When I first reviewed the offerings for this month’s article theme, I thought I did not have anything to contribute and to leave it alone, but then I remembered my historical relationship with tea. Let me first state that when I was growing up, almost any hot beverage could be called “tea” but was substituted by coffee, warm milk or cocoa on a regular basis.
I was raised drinking tea made from loose green tea. Visitors from abroad would be aptly surprised when they assented to an offered cup of tea and ended up with a cup of something else – coffee, cocoa (local cocoa sticks sweetened with condensed milk, bay leaf, nutmeg, and sometimes sugar) or bush tea. Growing up, I drank two steaming hot cups of tea daily – one in the morning for breakfast and one in the early evening with dinner.
I must say that the temperature of hot coffee served at coffee shops has nothing on my cup of tea! First a pot of water would be set to boil on the stove, and I would add loose tea (cannot remember the measurement,) to the water when it came to a boil. I would let the water boil for a short time and then steep. Condensed milk and or evaporated milk would be added to the mixture and then it would be strained and served into cups. Sometimes the same tealeaves were used to brew a second batch of tea. This beverage would be enjoyed with local bread or a homemade pastry and some kind of filling or a variety of local goodies. At night, a similar routine was followed.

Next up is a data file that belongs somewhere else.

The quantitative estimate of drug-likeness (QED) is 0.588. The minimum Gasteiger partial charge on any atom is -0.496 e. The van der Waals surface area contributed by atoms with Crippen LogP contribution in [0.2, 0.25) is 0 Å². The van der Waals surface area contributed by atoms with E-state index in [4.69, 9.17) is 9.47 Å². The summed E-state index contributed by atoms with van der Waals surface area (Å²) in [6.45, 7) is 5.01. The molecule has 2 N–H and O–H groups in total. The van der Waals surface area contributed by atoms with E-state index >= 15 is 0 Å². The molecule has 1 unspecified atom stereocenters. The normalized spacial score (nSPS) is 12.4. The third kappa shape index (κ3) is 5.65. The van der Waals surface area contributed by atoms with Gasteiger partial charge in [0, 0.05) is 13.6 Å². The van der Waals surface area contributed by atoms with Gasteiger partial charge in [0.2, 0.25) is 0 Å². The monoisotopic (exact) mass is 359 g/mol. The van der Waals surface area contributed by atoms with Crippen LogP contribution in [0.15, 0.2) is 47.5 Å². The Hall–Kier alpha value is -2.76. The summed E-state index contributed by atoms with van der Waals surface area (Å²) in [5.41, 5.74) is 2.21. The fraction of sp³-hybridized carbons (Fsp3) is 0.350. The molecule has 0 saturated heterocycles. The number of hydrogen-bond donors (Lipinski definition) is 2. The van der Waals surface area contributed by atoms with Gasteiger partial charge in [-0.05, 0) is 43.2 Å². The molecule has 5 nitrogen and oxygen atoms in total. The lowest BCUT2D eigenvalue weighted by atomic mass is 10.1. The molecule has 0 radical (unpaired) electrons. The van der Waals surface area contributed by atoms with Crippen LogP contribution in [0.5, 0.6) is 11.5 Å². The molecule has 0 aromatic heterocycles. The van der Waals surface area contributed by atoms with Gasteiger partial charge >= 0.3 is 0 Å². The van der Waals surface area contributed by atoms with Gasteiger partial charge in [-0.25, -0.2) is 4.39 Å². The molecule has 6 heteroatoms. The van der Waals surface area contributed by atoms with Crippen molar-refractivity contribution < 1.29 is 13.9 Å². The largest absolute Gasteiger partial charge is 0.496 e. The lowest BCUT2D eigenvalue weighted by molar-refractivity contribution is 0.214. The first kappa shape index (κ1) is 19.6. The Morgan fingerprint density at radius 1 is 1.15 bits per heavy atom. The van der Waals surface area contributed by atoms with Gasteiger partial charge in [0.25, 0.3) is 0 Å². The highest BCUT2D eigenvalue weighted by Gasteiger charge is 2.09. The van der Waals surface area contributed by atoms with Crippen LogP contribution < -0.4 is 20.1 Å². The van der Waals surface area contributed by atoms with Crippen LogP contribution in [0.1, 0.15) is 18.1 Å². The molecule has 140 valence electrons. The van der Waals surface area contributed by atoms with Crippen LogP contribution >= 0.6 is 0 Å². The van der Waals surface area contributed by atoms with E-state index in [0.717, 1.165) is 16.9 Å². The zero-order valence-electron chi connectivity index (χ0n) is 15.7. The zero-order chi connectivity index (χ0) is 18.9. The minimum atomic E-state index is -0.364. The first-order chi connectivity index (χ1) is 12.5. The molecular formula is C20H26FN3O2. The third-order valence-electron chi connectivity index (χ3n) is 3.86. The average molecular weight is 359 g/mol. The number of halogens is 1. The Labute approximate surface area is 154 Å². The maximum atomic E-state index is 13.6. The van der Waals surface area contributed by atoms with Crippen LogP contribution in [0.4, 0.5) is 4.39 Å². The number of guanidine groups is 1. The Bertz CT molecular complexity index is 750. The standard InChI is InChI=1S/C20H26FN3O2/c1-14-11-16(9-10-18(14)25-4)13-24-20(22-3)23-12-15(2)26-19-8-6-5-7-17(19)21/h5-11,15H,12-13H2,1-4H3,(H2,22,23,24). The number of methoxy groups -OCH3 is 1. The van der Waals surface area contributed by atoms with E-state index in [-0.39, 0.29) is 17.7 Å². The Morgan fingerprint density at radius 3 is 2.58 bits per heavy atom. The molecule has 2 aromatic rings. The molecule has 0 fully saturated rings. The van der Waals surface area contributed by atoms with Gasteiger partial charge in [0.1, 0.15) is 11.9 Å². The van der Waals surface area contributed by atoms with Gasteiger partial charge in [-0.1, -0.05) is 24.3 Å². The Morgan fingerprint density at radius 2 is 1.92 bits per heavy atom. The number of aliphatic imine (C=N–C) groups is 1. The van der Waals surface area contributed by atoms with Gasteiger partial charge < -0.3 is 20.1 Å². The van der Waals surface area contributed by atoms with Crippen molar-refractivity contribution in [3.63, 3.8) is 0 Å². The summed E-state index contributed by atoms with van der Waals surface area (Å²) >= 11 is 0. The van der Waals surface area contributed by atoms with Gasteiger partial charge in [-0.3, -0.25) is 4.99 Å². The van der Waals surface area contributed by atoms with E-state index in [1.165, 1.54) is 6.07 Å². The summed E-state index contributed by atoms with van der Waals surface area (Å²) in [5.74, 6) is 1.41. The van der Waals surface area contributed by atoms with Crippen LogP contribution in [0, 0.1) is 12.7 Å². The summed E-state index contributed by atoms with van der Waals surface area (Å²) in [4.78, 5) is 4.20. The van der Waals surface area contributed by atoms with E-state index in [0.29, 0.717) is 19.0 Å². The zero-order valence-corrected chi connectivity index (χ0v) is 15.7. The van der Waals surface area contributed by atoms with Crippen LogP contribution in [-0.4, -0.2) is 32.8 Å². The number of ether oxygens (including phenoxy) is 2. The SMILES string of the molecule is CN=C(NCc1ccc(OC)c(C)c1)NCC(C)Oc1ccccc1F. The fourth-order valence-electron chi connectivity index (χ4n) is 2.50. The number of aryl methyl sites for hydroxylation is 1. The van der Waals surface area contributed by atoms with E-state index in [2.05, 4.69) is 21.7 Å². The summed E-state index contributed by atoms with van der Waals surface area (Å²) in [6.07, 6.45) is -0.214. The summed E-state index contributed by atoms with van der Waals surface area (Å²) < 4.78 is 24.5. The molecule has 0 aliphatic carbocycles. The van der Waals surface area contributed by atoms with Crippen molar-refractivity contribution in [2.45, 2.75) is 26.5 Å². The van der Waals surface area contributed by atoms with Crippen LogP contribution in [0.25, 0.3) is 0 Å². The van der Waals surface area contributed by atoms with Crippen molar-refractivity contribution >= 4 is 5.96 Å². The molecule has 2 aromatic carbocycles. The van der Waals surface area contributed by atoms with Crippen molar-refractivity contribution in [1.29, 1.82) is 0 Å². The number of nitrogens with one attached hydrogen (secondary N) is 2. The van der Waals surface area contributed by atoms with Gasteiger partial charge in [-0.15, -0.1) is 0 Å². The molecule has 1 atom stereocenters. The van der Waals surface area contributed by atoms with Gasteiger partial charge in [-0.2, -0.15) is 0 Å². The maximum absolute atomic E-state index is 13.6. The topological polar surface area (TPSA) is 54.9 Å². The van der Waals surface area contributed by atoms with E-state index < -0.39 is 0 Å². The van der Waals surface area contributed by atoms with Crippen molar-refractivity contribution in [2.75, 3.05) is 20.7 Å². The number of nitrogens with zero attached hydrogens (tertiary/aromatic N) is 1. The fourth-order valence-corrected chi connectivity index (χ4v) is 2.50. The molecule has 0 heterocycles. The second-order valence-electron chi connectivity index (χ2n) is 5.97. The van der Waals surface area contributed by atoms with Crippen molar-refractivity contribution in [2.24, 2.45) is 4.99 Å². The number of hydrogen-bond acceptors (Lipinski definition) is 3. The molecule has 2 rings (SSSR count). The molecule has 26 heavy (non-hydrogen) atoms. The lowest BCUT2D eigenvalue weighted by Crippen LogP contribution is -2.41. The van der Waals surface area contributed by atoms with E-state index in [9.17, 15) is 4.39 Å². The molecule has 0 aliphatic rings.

I was refreshed and relaxed after drinking my cup of tea although I was sweating profusely. I must say that I had strayed away from this practice of the evening cup for some time as it interrupted my sleep routine (not allowed) for some time but I enjoy a caffeine free cup at night because I like to experiment with the various blends of teas that relax and warm me and are a good way to bookmark the day.
Teas were also used for fundraising parties when I was growing up, and I recall attending some at my primary school and local church on sundry Saturdays. The main beverages served at the event were orange and grapefruit juice, along with a wide variety of sandwiches and cakes. Entertainment most times took place in the form of a fashion show, on and off the stage, and at times an additional talent show. In sum, teas were also made from the leaves of local trees as herbal remedies to treat some illnesses (hibiscus and soursop) for cooling or detox purposes.